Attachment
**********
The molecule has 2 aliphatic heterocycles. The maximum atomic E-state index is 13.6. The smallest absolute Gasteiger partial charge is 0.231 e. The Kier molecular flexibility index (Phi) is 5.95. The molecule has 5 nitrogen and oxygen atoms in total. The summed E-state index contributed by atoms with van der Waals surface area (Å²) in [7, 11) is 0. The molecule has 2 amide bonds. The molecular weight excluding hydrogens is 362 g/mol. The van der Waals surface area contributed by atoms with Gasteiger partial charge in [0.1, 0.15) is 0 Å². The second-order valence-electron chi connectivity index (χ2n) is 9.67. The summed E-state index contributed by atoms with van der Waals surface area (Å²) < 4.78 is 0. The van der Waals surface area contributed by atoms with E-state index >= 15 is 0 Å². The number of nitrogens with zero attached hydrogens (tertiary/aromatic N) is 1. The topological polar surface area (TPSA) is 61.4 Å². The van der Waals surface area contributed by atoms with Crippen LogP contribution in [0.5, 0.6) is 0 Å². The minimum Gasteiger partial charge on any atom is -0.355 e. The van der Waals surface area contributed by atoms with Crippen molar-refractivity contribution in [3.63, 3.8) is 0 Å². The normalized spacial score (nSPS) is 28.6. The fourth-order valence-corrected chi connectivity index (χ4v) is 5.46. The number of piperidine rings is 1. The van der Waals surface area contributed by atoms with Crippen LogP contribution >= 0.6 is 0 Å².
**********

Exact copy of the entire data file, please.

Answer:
The molecule has 2 aliphatic heterocycles. The maximum atomic E-state index is 13.6. The smallest absolute Gasteiger partial charge is 0.231 e. The Kier molecular flexibility index (Phi) is 5.95. The molecule has 5 nitrogen and oxygen atoms in total. The summed E-state index contributed by atoms with van der Waals surface area (Å²) in [7, 11) is 0. The molecule has 2 amide bonds. The molecular weight excluding hydrogens is 362 g/mol. The van der Waals surface area contributed by atoms with Gasteiger partial charge in [0.1, 0.15) is 0 Å². The second-order valence-electron chi connectivity index (χ2n) is 9.67. The summed E-state index contributed by atoms with van der Waals surface area (Å²) < 4.78 is 0. The van der Waals surface area contributed by atoms with E-state index >= 15 is 0 Å². The number of nitrogens with zero attached hydrogens (tertiary/aromatic N) is 1. The topological polar surface area (TPSA) is 61.4 Å². The van der Waals surface area contributed by atoms with Crippen LogP contribution in [0.5, 0.6) is 0 Å². The minimum Gasteiger partial charge on any atom is -0.355 e. The van der Waals surface area contributed by atoms with Crippen molar-refractivity contribution in [3.63, 3.8) is 0 Å². The normalized spacial score (nSPS) is 28.6. The fourth-order valence-corrected chi connectivity index (χ4v) is 5.46. The number of piperidine rings is 1. The van der Waals surface area contributed by atoms with Crippen LogP contribution >= 0.6 is 0 Å².